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The Straits Times
April 26, 2022
While working as a contract bank loan officer at OCBC Bank, he helped two customers receive loans after submitting forged documents for them.
Nicholas Lau Wei Chong's offences caused OCBC to suffer losses totalling more than $36,000 after the pair failed to make any repayments.
But the bank rejected a third customer's credit card and loan applications for $18,000.
The trio's names have been redacted from court documents, and instead, identified as A1, A2 and A3.
Lau, 26, who has made no restitution, was on Tuesday (April 26) sentenced to eight months' jail after he pleaded guilty to three counts of using a forged document as genuine.
Deputy Public Prosecutor Samyata Ravindran told the court that at the time of the offences, Lau was working as a loan ambassador at the bank's branches at Hougang Mall and Ang Mo Kio Hub.
His job involved helping loan applicants with the process of filling in the relevant documents.
He was also expected to log on to applicants' Central Provident Fund (CPF) accounts to check their employment contribution statements and review original payslips, before submitting copies of such documents with the applications.
The court heard that a woman identified as A1 got to know one "Jayden Sim" through a group on messaging platform Telegram.
Sim offered her assistance in obtaining a loan or credit card from a bank "within a short time". He directed her to look for Lau at the bank's Hougang Mall branch to have the application processed, said the DPP.
The prosecutor did not state how Lau and Sim got to know each other.
Lau was working at the Hougang Mall branch on Feb 11, 2020, when he attended to A1 who signed a credit card and a "cash-on-instalments on credit card" application form.
A1 also provided her identity card for Lau to make a copy, but she did not hand her payslip or CPF statements to him.
The DPP said: "The accused (Lau) received from an unknown individual a forged payslip for January 2020 pertaining to A1 purportedly issued by Antaes Asia.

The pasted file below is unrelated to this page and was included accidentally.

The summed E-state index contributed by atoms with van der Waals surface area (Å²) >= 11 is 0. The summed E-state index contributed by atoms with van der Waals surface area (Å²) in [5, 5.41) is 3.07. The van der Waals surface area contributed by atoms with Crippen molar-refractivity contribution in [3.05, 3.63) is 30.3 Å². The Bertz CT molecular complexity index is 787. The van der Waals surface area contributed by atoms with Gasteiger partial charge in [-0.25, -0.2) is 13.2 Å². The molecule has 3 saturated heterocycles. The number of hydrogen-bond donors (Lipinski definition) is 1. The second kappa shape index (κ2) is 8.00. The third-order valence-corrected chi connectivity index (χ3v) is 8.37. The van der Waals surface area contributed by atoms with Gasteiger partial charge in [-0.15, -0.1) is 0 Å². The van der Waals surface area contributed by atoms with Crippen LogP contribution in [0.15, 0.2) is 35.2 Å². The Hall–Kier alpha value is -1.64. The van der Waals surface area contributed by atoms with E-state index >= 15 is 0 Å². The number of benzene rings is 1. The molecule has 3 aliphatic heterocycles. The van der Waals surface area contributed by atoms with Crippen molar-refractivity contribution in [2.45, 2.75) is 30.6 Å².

"The accused fraudulently certified that he had seen the original of the above mentioned document and submitted it to OCBC along with the (application) form, even though he had not received the said original from A1 and had reason to believe that the said document was forged."
OCBC later approved A1's application for a $15,000 loan but she did not make any repayments. She also charged items to the credit card issued to her. As a result, OCBC suffered losses of $17,000.
Using a similar method, Lau later helped A2 obtain a loan. The bank suffered a loss of more than $19,000 after A2 failed to make any repayments.
The bank rejected A3's applications, the court heard.
Court documents do not disclose the outcome of Sim's cases.
In a statement on Tuesday, police said: "In April 2020, (officers) received information that forged payslips and CPF employment contribution statements were submitted to OCBC as proof of income to support (multiple) applications for credit cards and loans.
"Investigations showed the applicants had initially responded to loan advertisements that they came across on online platforms, which offered assistance in obtaining a loan or credit card from a bank within a short time and for a service fee."
Lau's bail was set at $30,000 on Tuesday, and he was ordered to surrender himself at the State Courts on May 5 to begin serving his sentence.